Trump’s campaign aides argue that predictions of his demise are greatly exaggerated. They note that he received more support in the Iowa caucuses than did 2012 winner Rick Santorum or any other Republican in the history of the caucuses, with the
exception of Cruz.
Still, the stakes could hardly be higher for him as the Feb. 9 primary looms.
“He needs to win New Hampshire,” said Neil Levesque, the director of the New Hampshire Institute of Politics at St. Anselm College. “He’s been leading by double-digits for 33 weeks now and has to show that he can sustain that on election day. Anything less than a victory will be trouble for him.”
Craig Stevens, a New Hampshire GOP operative and veteran of several presidential campaigns, agreed: “His reason for running is winning, and we still haven’t seen whether his campaign machine is capable of that.”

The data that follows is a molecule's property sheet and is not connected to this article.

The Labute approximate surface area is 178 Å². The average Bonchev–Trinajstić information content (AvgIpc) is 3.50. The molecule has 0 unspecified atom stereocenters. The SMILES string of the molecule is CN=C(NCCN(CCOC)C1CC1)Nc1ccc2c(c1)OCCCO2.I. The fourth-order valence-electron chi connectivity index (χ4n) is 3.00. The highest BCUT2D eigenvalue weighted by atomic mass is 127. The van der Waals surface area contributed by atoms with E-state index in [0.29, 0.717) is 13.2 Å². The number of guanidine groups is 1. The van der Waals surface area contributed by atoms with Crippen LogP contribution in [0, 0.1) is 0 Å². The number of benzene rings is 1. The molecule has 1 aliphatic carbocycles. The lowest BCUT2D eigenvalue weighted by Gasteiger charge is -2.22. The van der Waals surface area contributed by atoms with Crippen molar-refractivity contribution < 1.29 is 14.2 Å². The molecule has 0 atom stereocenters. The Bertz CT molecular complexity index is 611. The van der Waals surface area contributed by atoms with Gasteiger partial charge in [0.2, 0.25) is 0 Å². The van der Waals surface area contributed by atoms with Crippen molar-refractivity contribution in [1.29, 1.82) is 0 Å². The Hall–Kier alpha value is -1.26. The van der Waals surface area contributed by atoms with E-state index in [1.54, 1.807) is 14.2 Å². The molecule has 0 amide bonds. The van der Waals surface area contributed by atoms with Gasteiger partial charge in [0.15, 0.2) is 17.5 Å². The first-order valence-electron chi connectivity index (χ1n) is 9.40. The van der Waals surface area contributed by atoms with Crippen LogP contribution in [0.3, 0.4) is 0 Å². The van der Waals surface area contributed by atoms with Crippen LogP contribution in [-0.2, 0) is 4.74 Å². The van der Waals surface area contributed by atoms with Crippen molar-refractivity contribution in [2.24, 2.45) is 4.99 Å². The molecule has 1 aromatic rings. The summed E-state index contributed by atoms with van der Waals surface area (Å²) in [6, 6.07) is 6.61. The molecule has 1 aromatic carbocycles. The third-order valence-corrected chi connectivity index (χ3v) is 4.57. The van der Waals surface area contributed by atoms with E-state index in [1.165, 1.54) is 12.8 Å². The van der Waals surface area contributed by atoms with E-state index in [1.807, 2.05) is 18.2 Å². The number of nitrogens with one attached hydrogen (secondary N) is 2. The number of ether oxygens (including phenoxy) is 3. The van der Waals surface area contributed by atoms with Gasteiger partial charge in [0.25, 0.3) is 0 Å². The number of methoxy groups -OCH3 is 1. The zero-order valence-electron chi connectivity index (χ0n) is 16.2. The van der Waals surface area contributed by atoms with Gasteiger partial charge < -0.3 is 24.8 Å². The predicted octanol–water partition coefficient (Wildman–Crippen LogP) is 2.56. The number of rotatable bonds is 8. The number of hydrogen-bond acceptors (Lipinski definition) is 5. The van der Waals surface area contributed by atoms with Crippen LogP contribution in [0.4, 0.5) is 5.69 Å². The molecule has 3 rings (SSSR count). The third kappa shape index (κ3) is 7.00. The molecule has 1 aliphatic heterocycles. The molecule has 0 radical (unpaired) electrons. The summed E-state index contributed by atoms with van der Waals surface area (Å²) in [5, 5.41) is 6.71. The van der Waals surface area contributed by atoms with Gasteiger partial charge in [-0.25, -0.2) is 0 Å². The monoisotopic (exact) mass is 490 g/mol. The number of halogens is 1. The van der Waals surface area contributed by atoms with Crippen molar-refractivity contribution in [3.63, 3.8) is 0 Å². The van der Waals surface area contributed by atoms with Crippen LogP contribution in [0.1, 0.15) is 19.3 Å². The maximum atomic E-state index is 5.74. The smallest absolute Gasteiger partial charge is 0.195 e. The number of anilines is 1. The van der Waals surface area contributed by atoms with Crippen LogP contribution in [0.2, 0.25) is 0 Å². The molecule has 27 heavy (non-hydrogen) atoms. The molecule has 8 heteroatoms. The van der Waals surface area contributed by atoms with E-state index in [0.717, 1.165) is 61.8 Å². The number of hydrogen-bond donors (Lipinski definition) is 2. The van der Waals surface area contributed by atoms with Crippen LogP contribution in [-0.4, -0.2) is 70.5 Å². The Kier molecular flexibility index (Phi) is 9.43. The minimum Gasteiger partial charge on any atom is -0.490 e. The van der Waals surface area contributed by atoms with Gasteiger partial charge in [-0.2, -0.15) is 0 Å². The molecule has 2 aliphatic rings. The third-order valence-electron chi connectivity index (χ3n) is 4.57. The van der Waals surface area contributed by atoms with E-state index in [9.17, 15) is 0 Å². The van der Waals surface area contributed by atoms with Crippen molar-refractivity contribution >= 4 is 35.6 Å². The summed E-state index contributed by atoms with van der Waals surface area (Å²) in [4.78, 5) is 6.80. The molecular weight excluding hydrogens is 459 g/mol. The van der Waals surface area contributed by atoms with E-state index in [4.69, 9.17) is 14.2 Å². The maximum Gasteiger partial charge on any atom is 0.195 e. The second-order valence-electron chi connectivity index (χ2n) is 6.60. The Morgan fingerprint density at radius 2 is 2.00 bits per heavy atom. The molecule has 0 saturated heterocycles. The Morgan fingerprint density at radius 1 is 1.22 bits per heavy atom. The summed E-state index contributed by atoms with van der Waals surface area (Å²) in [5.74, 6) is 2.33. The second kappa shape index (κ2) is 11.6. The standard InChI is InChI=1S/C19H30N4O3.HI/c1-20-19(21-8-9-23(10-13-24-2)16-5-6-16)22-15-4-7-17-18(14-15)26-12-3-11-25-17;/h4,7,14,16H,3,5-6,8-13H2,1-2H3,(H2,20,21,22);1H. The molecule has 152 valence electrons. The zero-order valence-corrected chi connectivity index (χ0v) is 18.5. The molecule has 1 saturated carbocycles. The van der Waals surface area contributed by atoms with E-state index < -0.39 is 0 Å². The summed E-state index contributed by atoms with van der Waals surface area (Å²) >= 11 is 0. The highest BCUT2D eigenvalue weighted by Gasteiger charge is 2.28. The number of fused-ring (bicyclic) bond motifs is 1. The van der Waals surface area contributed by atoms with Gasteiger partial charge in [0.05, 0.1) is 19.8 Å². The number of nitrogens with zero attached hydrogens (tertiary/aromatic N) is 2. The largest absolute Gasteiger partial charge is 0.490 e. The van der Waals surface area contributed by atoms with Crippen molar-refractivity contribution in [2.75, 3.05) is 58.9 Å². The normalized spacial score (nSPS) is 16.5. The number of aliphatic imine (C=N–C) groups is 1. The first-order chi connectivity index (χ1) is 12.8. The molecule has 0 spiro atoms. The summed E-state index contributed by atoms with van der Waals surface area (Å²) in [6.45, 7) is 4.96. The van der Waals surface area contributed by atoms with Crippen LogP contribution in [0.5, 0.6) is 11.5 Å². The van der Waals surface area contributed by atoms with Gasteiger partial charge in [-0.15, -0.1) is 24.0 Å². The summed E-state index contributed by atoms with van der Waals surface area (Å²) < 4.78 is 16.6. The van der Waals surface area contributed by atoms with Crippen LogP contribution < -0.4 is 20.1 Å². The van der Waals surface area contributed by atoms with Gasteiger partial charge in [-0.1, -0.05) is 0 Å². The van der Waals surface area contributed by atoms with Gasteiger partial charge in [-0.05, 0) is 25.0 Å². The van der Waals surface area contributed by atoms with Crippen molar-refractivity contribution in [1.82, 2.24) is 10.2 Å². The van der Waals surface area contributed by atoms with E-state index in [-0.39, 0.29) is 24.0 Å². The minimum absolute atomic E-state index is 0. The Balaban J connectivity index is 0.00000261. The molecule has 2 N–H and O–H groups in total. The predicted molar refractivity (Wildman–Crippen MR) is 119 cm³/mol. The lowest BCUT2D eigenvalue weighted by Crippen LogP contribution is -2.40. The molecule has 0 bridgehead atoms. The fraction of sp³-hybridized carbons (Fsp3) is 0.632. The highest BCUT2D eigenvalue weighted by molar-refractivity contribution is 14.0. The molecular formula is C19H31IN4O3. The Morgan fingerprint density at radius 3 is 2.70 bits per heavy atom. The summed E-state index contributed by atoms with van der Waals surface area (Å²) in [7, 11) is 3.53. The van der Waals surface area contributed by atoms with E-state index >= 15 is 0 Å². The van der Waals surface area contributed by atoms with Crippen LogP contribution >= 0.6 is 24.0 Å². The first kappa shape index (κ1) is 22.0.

Even so, Stevens argued that “he’s still the favorite, especially when you have five or six candidates fighting for and splitting the same vote.”
But what if one candidate emerged as the clear winner of that fight?
Rubio will have the wind at his back heading into New Hampshire. That wind could ultimately lay waste to the campaigns of Bush, Rubio’s former mentor, as well as Kasich and Christie.
All three candidates need a strong showing in the Granite State if their bids are to be considered viable — and their chances of reaching that goal diminish as Rubio’s fortunes rise.
“You may very well see ... consolidation behind Rubio,” said Steve Duprey, a Republican National Committee member from New Hampshire. “It’s going to be hand-to-hand political combat here everyday going forward.”
The Rubio campaign is already working furiously to frame the contest as a three-man race between him, Trump and Cruz.
But the trio of governors who have staked their campaigns on New Hampshire will not go quietly.
Bush, Kasich and Christie have committed vast time and financial resources to the state and have essentially been squatting there, laying the groundwork for their campaigns for months.